Wars are almost always legitimated in order to make the world safe for “our children’s future,” but the rhetoric belies how their future is often denied by the acts of aggression put into place by a range of ideological state apparatuses that operate on a war footing. This would include the horrible effects of the militarization of schools, the use of the criminal justice system to redefine social issues such as poverty and homelessness as violations of the social order and the subsequent rise of a prison-industrial complex as a way to contain those youth for whom class and race loom large as a generation of suspects. Under the rubric of war, security and antiterrorism, children are “disappeared” from the most basic social spheres that provide the conditions for a sense of agency and possibility, as they are rhetorically excised from any discourse about the future. Children now pass easily from school to the criminal justice system to the prison. Unemployed youth disappear from the discourse of social concern only to reappear in the demonizing and punishing rhetoric of the criminal, drug addict and thug. One particularly repugnant example of the “disappearing” of children was made clear in a report issued by the Equal Justice Initiative in 2007. The report states, “In the United States, dozens of 13- and 14-year-old children have been sentenced to life imprisonment with no possibility of parole after being prosecuted as adults.”[2] In this case, the United States has the dubious distinction of being the only country in the world “where a 13-year old is known to be sentenced to life in prison without the possibility of parole.”[3] What is to be said about a country that is willing to put young children behind bars until they die? These alleged criminals are not adults, but immature and underdeveloped children who are too young to marry, drive a car, get a tattoo and/or go to scary movies, but not too old to be put in prison for the rest of their lives. According to a recent Equal Justice Initiative report, “at least 2,225 people are serving sentences of death in prison for crimes they committed under the age of 18.”[4] Even more disturbing is the fact that “73 children sentenced to die in prison who are either 13 or 14 years old.”[5] Moreover, on any given day in the United States, 9500 juveniles under the age of 18 are locked up in adult penal institutions.”[6] At the current time, 44 states and the District of Columbia can try 14-year-olds in the adult criminal system.[7]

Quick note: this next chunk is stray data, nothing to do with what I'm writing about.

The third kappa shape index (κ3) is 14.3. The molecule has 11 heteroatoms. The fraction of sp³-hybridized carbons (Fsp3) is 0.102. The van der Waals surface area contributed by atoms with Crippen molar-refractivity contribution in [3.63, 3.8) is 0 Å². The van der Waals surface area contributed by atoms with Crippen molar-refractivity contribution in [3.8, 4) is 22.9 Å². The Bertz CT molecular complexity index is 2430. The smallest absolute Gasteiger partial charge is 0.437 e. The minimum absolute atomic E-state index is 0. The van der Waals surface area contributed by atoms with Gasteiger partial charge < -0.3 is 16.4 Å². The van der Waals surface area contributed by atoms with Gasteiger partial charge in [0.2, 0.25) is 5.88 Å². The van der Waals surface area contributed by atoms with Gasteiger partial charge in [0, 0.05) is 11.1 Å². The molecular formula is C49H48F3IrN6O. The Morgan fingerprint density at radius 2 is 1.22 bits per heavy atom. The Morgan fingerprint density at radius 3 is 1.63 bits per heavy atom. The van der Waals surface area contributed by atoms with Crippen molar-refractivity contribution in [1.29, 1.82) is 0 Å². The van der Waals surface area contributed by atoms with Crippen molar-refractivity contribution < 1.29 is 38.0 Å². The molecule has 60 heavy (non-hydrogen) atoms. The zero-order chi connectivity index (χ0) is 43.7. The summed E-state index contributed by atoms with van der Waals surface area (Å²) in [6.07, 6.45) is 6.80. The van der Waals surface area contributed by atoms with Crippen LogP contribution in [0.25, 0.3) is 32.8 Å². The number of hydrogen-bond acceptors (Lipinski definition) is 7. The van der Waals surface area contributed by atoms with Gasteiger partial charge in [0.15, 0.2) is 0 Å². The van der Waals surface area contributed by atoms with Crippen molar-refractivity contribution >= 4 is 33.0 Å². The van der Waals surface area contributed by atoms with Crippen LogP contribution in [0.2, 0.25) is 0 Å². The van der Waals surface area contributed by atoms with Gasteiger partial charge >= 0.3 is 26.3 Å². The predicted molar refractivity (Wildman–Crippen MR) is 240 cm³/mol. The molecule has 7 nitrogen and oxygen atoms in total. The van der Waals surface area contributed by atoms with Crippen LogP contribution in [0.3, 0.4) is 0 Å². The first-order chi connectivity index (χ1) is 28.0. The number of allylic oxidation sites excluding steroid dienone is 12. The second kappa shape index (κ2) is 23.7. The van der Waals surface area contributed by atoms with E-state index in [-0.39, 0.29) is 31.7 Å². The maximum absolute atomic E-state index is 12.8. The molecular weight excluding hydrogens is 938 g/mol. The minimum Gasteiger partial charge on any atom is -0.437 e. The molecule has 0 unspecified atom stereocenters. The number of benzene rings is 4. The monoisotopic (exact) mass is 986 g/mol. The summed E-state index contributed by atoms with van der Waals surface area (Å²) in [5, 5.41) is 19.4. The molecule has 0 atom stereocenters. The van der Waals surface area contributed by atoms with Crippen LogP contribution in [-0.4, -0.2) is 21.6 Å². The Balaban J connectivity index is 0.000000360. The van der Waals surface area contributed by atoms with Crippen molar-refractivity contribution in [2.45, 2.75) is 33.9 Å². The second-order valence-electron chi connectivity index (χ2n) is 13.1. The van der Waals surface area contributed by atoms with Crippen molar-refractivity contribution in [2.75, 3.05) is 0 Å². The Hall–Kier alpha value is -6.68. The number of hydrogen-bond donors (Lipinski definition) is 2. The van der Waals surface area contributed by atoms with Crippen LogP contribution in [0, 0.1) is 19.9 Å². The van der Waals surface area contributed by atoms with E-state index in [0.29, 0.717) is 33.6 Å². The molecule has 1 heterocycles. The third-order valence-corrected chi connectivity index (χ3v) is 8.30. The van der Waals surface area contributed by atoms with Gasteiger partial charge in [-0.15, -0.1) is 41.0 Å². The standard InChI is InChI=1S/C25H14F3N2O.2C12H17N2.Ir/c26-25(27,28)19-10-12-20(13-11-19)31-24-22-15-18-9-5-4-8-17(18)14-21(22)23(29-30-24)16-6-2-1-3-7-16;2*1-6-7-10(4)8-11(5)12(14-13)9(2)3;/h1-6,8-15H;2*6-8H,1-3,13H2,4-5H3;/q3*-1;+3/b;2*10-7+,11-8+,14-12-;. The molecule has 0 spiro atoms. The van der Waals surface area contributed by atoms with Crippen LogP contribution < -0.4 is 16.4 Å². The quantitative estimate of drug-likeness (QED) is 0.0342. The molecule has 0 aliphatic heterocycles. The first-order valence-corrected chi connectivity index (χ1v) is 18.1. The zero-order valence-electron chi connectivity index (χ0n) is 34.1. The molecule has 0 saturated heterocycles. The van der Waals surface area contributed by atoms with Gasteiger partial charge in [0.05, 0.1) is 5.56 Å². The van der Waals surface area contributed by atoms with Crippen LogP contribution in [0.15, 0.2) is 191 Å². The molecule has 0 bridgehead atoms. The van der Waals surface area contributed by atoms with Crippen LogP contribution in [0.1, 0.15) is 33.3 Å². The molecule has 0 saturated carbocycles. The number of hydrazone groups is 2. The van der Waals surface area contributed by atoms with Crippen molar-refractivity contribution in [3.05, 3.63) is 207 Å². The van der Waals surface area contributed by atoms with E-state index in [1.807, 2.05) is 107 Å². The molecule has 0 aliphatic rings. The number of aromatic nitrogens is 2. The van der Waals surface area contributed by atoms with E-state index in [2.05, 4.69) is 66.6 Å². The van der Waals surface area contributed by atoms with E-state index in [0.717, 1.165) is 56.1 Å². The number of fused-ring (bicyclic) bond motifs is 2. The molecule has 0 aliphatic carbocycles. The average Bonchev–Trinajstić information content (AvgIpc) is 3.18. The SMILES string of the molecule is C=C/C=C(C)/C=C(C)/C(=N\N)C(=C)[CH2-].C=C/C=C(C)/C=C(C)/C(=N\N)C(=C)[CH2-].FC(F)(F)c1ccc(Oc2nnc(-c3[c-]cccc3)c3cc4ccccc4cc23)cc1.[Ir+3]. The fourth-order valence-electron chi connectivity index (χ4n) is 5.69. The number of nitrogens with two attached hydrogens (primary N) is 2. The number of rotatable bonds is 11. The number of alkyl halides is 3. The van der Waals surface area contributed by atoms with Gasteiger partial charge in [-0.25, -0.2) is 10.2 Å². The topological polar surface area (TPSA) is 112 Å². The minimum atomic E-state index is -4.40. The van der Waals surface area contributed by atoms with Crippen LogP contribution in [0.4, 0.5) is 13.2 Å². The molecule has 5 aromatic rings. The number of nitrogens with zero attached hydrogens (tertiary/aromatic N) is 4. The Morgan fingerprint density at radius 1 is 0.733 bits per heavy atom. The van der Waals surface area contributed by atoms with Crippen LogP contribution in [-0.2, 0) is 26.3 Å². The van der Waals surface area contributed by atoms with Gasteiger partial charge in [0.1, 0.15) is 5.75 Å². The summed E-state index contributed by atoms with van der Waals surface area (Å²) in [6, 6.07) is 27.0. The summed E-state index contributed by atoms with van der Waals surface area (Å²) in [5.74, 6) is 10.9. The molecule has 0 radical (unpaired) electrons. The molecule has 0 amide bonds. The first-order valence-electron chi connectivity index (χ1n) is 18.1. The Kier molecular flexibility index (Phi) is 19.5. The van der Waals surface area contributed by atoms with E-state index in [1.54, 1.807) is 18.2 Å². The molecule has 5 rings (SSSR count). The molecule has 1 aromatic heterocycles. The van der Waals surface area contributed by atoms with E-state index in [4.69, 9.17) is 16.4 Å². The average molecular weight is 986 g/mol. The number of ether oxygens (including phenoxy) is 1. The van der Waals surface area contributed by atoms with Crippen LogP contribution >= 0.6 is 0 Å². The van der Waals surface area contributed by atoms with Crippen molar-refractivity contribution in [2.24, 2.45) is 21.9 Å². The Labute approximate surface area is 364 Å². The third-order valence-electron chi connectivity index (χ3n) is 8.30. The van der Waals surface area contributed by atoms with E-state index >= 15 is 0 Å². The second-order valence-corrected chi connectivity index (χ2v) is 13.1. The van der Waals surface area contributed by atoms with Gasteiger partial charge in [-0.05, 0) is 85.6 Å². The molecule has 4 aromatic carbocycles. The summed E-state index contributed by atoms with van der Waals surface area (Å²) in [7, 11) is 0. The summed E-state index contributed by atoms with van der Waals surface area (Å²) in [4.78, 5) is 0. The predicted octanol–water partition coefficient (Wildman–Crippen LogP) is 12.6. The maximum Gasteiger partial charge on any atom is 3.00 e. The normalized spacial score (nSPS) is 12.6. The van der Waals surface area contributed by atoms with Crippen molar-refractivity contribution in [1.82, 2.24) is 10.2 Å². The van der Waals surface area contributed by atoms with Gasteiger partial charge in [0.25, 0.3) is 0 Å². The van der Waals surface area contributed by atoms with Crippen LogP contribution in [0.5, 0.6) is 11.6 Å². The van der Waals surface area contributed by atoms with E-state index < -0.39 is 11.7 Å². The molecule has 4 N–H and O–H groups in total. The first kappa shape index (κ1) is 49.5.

The Bush administration’s aggressive attempts during the last eight years to reduce the essence of democracy to profit making, shred the social contract, elevate property rights over human rights, privatize and corporatize public schools and promote tax cuts that benefit the rich and destroy social programs and public investments failed completely when applied to the vast majority of citizens, but especially failed when applied to children. And yet, children provide one of the most important referents for exposing and combating such policies. Making visible the suffering and oppression of children cannot help but challenge the key assumptions of “permanent war” and market-driven policies designed to destroy public institutions and prevent government from providing important services that ameliorate ignorance, poverty, racism, inequality and disease. Children offer a crucial rationale for engaging in a critical discussion about the long-term consequences of current policies. Any debate about war, regime change and military intervention is both unethical and politically irresponsible if it doesn’t recognize how such policies affect children. For the Obama administration, the focus on children may be one place to begin to develop a unifying rallying point of political struggle and resistance in order to make clear to a broader public that a permanent war strategy and discourse of moral absolutes of the past promote democracy neither abroad nor at home, and its alleged value can best be understood in the hard currency of human suffering that children all over the globe are increasingly forced to pay.


[1] Ulrich Beck, Ibid, “The Silence of words and Political Dynamics in the World Risk Society,” p. 3.
[2] The Equal Justice Initiative, Cruel and Unusual: Sentencing 13- and 14-Year-Old Children to Die in Prison, (Montgomery, AL: The Equal Justice Initiative, 2007). Online:
[3] Ibid., The Equal Justice Initiative, Cruel and Unusual: Sentencing 13- and 14-Year-Old Children to Die in Prison.
[4] Ibid., The Equal Justice Initiative, Cruel and Unusual: Sentencing 13- and 14-Year-Old Children to Die in Prison.
[5] The Equal Justice Initiative, Cruel and Unusual: Sentencing 13- and 14-Year-Old Children to Die in Prison,
[6] Marian Wright Edelman, “Juveniles Don’t Belong in Adult Prisons,” Children’s Defense Fund, (August 1, 2008). Online at:’t-belong-in_b_116747.html
[7] Marian Wright Edelman, “Juveniles Don’t Belong in Adult Prisons,” Children’s Defense Fund, (August 1, 2008). Online at:’t-belong-in_b_116747.html